Up to 600 jobs could be axed at Wiltshire Council over the next five years, a survey has found.
In response to the Facing The Cuts survey by BBC News the authority said funding cuts could lead to job losses.
It said most of the posts would be lost through finding better ways of working and natural wastage.
The merger of the former district and county councils into the new unitary authority should save about £6m of an overall £25m shortfall.
The council also hopes to save another £8m through better negotiation of contracts - and being smarter in the way it buys services and products.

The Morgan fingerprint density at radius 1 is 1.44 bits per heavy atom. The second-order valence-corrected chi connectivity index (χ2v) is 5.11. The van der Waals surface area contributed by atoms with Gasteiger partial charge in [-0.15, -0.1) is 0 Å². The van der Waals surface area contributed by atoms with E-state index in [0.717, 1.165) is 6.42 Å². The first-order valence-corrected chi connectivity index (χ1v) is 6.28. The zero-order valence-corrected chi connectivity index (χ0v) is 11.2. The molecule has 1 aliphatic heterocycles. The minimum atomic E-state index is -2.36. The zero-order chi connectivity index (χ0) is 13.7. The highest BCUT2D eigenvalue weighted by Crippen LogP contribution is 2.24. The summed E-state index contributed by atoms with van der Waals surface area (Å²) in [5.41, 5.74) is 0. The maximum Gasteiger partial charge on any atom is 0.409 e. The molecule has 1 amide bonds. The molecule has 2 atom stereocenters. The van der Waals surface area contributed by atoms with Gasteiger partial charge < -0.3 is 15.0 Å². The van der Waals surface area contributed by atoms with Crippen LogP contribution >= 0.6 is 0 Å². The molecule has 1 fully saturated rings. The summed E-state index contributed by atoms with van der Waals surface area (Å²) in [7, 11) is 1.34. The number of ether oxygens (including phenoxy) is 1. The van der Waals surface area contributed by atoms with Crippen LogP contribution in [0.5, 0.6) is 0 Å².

Fleur de Rhe-Philipe, from Wiltshire Council, said: "Wiltshire has always been a seriously underfunded council, we're one of the lowest funded in the country.
"We're looking at everything to make sure we're getting value for money. We went unitary at the right time, so an enormous amount of the difficulties we're facing have been helped by that.
"A lot of the posts lost will be (made through) new ways of working and natural wastage."
Back office functions
The new unitary authority is also investigating ways of working closely with other public services.
This could lead to the council sharing what it calls "back office functions" with other public bodies like the police and NHS Wiltshire in the future.
The council said that by working together it could take away duplication in some areas resulting in fewer staff.